Edmund's technical ramblings

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The Milk Watcher: a Platonic Ideal for Operational Software
Sep 24, 2020

Recently I learned about the milk watcher, a nifty little device that helps you prevent overboils when you’re scalding milk (if you’ve ever heated up milk on a stovetop, you’ve no doubt experienced that terrifying moment when you leave it on the heat just a smidge too long and it foams up over the sides of the pan and cascades onto the burner).

The milk watcher is just a specially shaped disk of metal, glass, or ceramic, that you put at the bottom of the pan of milk you’re heating, where it serves two purposes:

  1. As the milk starts to boil, the milk watcher rattles around against the bottom of the pan, alerting you to that fact so you can come tend to it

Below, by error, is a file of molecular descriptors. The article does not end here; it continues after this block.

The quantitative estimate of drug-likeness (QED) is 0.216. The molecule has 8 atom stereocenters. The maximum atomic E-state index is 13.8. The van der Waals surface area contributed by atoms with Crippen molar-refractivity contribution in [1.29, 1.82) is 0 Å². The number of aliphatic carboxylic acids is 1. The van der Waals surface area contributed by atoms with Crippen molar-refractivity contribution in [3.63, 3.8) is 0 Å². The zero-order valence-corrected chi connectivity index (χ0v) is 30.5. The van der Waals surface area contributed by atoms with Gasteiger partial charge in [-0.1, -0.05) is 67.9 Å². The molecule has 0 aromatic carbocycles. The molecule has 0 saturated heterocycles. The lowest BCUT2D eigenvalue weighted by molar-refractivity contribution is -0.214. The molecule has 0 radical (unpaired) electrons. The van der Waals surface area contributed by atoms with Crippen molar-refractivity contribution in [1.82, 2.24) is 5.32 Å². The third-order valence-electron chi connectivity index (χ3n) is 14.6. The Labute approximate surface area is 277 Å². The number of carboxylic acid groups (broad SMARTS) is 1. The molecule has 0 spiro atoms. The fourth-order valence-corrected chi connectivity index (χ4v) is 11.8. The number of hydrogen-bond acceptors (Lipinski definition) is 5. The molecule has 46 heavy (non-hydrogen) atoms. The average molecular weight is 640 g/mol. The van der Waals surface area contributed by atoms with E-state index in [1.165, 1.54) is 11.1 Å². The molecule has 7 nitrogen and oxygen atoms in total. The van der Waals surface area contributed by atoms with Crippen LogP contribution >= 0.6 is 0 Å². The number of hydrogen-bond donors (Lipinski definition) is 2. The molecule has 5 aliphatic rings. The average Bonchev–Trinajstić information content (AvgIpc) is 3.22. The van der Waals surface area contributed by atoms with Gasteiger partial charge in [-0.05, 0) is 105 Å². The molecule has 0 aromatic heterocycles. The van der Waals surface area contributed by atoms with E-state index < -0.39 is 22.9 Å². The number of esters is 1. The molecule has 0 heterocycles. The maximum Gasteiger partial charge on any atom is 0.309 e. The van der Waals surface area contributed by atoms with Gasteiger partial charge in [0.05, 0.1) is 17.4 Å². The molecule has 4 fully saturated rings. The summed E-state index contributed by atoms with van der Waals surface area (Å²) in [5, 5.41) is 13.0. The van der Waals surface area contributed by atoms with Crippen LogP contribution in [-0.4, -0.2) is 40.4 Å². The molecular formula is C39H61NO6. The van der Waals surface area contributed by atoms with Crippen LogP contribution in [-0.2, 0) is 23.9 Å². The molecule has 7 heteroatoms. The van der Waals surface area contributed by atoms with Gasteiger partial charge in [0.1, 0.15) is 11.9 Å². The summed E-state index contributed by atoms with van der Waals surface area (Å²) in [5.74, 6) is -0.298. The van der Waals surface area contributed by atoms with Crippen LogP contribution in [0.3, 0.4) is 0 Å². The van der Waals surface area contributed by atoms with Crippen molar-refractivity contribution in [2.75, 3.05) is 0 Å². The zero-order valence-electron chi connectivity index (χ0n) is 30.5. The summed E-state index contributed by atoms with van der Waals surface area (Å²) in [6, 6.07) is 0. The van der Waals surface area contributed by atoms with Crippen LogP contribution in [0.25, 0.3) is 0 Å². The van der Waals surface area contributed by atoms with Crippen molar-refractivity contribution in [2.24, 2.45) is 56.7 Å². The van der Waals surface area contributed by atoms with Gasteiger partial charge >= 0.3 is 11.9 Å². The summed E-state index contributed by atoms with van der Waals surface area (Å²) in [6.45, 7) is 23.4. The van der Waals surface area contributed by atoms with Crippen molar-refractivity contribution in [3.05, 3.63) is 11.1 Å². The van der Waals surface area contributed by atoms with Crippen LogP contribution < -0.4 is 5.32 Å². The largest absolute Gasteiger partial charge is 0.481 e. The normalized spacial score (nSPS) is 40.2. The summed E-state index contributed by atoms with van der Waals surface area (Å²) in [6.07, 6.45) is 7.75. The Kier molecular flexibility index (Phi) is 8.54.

2. The special shape of the milk watcher traps gas and releases it as a large bubble, and these larger bubbles can break the tension at the surface of the milk (which smaller, naturally-occurring bubbles cannot) and prevent catastrophic boil-over

I love everything about this device, and it seems to me to be a kind of Platonic ideal for operational software to attain to, in that it has all the following qualities:

  • It’s cheap
  • It’s robust–it basically can’t break
  • It’s simple–it’s nearly impossible to mis-use
  • It does only one job, and its design and purpose resist any increase in responsibilities
  • It both monitors for / alerts on brewing problems, and attempts to prevent / mitigate those problems

If I ever start or work at a DevOps company, I’m totally handing out branded milk watchers as swag.


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